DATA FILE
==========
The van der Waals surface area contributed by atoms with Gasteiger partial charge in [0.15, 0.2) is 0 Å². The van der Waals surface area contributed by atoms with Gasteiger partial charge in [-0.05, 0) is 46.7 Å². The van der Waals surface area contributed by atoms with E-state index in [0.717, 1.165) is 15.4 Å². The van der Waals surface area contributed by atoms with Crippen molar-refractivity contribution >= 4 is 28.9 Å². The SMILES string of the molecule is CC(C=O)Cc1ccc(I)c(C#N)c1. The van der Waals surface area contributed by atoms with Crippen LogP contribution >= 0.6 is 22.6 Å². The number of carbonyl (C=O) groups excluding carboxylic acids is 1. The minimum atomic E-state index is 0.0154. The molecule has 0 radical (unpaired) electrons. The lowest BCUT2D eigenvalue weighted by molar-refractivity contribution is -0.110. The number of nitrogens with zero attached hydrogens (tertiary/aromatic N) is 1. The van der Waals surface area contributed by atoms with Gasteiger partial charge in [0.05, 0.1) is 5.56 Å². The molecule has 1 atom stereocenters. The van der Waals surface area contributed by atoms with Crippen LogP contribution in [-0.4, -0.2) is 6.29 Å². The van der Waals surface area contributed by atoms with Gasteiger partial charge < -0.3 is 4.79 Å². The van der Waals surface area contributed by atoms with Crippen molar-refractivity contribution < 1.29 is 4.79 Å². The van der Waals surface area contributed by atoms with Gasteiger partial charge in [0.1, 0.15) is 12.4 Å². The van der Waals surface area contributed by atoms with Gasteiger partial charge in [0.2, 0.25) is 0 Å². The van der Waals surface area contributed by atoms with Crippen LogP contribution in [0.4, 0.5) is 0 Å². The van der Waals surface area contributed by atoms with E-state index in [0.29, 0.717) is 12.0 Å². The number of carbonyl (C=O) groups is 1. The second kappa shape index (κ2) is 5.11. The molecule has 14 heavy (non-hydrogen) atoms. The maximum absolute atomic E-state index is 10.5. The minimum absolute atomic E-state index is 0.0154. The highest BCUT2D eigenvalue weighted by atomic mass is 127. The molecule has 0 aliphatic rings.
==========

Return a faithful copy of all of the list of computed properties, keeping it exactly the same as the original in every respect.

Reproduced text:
The van der Waals surface area contributed by atoms with Gasteiger partial charge in [0.15, 0.2) is 0 Å². The van der Waals surface area contributed by atoms with Gasteiger partial charge in [-0.05, 0) is 46.7 Å². The van der Waals surface area contributed by atoms with E-state index in [0.717, 1.165) is 15.4 Å². The van der Waals surface area contributed by atoms with Crippen molar-refractivity contribution >= 4 is 28.9 Å². The SMILES string of the molecule is CC(C=O)Cc1ccc(I)c(C#N)c1. The van der Waals surface area contributed by atoms with Crippen LogP contribution >= 0.6 is 22.6 Å². The number of carbonyl (C=O) groups excluding carboxylic acids is 1. The minimum atomic E-state index is 0.0154. The molecule has 0 radical (unpaired) electrons. The lowest BCUT2D eigenvalue weighted by molar-refractivity contribution is -0.110. The number of nitrogens with zero attached hydrogens (tertiary/aromatic N) is 1. The van der Waals surface area contributed by atoms with Gasteiger partial charge in [0.05, 0.1) is 5.56 Å². The molecule has 1 atom stereocenters. The van der Waals surface area contributed by atoms with Crippen LogP contribution in [-0.4, -0.2) is 6.29 Å². The van der Waals surface area contributed by atoms with Gasteiger partial charge < -0.3 is 4.79 Å². The van der Waals surface area contributed by atoms with Crippen molar-refractivity contribution < 1.29 is 4.79 Å². The van der Waals surface area contributed by atoms with Gasteiger partial charge in [0.1, 0.15) is 12.4 Å². The van der Waals surface area contributed by atoms with Gasteiger partial charge in [0.2, 0.25) is 0 Å². The van der Waals surface area contributed by atoms with Crippen LogP contribution in [0.4, 0.5) is 0 Å². The van der Waals surface area contributed by atoms with E-state index in [0.29, 0.717) is 12.0 Å². The number of carbonyl (C=O) groups is 1. The second kappa shape index (κ2) is 5.11. The molecule has 14 heavy (non-hydrogen) atoms. The maximum absolute atomic E-state index is 10.5. The minimum absolute atomic E-state index is 0.0154. The highest BCUT2D eigenvalue weighted by atomic mass is 127. The molecule has 0 aliphatic rings.